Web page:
Di atas robohan Kota Melaka,
Kita dirikan jiwa merdeka.
Bersatu-padulah segenap baka,
Membela hak keadilan pusaka.
Those were the words of Dr Burhanuddin Helmi. The words reflect a great deal on what Merdeka should really be. But not many Malaysians today, especially the younger generation, know about Dr Burhanuddin.
Like many progressive nationalists of the middle of the last century, his name only gets minimal attention in our schools' history text-books, unlike the exploits of the Alliance leaders, which get prominent attention. As they say, it is the winners who write history.
Dr Burhanuddin talked about Jiwa Merdeka. True enough, while we are now an independent country, having being liberated from the tentacles of imperialism on Aug 31, 1957, we are not truly free. Our hearts and souls are not independent. Having exorcised the blue-eyed, fair-skinned and blonde-haired Britons, we continue to be colonised by our own leaders. Tyranny and oppression continue to reign in our country and this is a fact, whether we want to accept it or not.
Divide and rule
What is the meaning of Merdeka, independence or freedom if in our own country we do not enjoy it? We still have the Internal Security Act, a colonial legacy, used for the benefit of the political elite. Political opposition and intellectual opinion are stifled through numerous draconian legislation and laws.
Newspapers once known for their independence and courage - Utusan Melayu and The Star - are now owned by ruling political parties. Our universities, once the very hotbed of political and social activism, are now weak institutions gripped by the University and University Colleges Act.
While we pride ourselves for having magnificent mega-monuments and record-breaking edifices, a lot of our people continue to be neglected and do not enjoy the wealth of our country. Thus what is the use of achieving Merdeka if we do not manage our economy in the best interest of the masses? What is the use of playing bland patriotic songs over and over again on radio and television if our rural areas are still left behind in development?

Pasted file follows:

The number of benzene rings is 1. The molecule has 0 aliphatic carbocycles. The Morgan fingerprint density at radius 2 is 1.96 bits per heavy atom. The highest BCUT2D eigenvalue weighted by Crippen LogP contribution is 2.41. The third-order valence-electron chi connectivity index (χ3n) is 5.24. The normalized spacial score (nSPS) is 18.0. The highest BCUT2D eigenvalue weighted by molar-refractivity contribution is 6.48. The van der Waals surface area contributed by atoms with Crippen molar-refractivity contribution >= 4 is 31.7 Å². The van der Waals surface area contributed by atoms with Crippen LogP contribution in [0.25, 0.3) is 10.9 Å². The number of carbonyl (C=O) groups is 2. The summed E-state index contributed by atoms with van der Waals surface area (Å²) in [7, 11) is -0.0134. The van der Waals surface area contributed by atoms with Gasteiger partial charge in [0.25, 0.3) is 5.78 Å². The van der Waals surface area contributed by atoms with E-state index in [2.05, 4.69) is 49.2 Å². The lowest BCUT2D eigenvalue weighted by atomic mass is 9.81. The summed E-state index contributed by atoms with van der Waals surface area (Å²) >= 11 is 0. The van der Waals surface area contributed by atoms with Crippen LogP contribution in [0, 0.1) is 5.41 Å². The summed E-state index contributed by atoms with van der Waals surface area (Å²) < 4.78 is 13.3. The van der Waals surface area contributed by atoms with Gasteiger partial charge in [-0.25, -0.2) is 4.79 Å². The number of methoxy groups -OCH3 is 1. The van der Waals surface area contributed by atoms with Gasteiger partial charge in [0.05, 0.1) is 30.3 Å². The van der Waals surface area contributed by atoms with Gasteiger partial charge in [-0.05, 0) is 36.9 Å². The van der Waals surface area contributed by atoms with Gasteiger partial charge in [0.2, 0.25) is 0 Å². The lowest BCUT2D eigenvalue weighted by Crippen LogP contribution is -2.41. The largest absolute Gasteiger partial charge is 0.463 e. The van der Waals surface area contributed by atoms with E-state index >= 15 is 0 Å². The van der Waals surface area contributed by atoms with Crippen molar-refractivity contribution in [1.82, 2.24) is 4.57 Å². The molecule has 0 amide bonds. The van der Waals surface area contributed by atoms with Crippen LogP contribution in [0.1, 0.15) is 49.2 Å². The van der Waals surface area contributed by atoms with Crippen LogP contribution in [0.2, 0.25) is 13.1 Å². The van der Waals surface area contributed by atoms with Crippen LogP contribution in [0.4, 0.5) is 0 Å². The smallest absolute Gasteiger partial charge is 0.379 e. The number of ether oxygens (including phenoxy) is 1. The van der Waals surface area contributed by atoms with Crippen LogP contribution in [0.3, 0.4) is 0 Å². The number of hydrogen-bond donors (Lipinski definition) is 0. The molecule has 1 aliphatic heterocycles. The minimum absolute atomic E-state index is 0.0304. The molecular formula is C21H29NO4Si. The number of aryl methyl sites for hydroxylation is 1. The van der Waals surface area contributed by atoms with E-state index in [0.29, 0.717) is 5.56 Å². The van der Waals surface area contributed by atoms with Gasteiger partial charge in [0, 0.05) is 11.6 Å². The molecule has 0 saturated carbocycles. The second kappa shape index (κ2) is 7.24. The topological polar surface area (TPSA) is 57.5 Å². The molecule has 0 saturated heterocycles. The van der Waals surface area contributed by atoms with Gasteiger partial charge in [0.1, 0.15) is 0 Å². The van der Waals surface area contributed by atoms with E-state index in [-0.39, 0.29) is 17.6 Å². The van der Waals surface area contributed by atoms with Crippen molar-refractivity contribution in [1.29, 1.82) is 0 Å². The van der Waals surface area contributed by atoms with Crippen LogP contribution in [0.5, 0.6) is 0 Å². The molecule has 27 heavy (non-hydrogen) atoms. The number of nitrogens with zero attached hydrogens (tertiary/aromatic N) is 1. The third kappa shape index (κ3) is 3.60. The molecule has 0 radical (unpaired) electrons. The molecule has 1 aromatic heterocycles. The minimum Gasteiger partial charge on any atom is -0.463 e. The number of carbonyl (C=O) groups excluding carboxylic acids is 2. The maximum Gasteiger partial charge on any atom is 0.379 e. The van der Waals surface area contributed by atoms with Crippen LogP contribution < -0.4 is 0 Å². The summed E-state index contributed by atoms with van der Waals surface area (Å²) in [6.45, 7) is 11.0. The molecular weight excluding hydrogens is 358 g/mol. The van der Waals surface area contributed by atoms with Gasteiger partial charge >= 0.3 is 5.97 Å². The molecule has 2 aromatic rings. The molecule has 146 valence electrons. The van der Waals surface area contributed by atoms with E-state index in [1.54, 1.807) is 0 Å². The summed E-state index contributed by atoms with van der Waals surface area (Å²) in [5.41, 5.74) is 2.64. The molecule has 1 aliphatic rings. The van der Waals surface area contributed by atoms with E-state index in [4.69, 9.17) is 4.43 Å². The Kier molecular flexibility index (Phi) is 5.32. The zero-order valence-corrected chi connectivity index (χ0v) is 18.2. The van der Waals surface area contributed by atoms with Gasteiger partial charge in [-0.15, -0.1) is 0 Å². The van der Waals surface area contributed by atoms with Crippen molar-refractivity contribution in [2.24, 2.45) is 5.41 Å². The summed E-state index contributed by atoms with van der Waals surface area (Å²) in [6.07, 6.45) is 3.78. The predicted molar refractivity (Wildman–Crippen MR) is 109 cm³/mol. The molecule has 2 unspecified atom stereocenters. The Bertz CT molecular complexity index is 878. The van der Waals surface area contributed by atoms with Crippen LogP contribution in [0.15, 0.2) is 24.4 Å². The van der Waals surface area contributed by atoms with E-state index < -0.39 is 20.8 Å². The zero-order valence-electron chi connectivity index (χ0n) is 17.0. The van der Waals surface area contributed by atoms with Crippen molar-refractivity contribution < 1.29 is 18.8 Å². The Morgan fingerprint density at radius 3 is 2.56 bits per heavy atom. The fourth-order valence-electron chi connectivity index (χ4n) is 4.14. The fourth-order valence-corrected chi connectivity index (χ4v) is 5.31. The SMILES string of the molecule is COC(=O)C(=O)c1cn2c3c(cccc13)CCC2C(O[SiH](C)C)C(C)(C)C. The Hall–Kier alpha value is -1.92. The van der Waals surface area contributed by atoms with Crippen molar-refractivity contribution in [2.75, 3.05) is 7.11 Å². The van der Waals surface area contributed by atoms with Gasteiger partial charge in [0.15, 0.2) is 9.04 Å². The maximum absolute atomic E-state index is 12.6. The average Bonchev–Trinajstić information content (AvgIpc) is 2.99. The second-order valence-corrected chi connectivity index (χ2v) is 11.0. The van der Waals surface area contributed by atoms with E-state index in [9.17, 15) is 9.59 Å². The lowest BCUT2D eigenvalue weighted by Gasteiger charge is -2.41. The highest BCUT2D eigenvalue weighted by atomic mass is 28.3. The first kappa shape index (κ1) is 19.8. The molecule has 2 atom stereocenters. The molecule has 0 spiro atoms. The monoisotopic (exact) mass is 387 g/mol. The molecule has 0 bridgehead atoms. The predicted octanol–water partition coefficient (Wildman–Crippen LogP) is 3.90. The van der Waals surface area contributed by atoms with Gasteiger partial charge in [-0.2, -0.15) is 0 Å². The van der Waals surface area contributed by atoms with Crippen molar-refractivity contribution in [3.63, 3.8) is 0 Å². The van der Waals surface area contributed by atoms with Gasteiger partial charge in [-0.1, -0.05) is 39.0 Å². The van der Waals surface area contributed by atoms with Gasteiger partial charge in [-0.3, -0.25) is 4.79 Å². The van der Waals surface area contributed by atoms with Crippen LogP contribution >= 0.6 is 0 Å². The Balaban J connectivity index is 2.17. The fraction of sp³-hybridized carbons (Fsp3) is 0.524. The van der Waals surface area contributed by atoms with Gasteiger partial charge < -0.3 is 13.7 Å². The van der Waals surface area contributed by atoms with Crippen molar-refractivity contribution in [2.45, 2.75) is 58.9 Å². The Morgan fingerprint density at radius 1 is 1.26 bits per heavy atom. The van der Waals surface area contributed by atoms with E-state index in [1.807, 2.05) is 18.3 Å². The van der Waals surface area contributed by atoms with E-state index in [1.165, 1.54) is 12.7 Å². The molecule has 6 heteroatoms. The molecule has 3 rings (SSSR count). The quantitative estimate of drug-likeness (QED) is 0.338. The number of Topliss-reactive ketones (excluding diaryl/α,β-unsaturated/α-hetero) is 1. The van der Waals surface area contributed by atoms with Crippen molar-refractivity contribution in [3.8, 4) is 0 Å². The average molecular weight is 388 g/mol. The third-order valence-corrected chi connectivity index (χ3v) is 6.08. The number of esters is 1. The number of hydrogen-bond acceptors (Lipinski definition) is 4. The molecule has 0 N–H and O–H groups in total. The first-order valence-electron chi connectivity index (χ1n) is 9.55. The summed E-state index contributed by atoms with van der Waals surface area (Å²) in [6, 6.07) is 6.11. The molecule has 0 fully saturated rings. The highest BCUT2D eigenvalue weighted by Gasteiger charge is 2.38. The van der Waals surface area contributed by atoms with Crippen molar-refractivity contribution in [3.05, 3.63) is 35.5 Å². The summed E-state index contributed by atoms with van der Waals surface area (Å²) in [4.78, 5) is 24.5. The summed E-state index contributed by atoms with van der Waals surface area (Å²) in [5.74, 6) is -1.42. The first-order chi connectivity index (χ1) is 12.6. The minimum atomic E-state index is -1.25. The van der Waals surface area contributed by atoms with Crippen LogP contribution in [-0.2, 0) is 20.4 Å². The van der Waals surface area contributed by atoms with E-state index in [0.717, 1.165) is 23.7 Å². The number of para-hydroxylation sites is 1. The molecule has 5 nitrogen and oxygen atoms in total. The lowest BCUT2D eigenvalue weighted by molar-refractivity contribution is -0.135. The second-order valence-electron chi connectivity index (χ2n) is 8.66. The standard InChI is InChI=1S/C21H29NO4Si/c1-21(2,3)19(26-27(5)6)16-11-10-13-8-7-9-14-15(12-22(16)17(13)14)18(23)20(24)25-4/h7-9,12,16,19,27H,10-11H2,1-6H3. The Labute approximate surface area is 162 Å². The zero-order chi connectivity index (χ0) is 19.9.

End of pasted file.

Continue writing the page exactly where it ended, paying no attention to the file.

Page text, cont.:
Bersatu-padulah segenap baka. The complex cultural melting pot that we call Malaysia still suffers from colonial divide and rule practise. Once a policy used by the British to achieve their objective of controlling our economy and keeping our country backward, it is now used by certain parties to maintain their grip on power.
While the tragic incident of May 13, 1969 still lingers in memory of many; the resultant New Economic Policy has not fully and effectively solved the situation. The implementation of the policy, which focuses on affirmative action based on one's race, rather than on actual socio-economic needs, has created a society which is unable to stand up and face inevitable globalisation while at the same time dividing Malaysians into sections that harbour distrust and fear of each other.
At a time when the government is consumed by xenophobia and condemning those who care about justice and freedom, democracy and equality, the rule of law and the upholding of our constitutional principles, Dr Burhanuddin's Membela hak keadilan pusaka should remind it that justice is a universal quality, a value we inherited from our culture and not taken from the West.
Merdeka is more than just waving flags cheerfully on the last day of August. Independence not only means being politically independent from our old colonial masters, but also about the people enjoying complete freedom from tyranny and authoritarian regimes. It means that the masses should be able to enjoy the wealth of the country and be proud to belong to this country.
But for years, we have been misled by certain quarters into degrading the meaning of Merdeka into mere superficialities. The notion of Merdeka has been associated with flags, patriotic songs and parades.
Hopefully, as Malaysian youth gets more educated and exposed to the universal notions of independence, we will realise the true meaning of the word.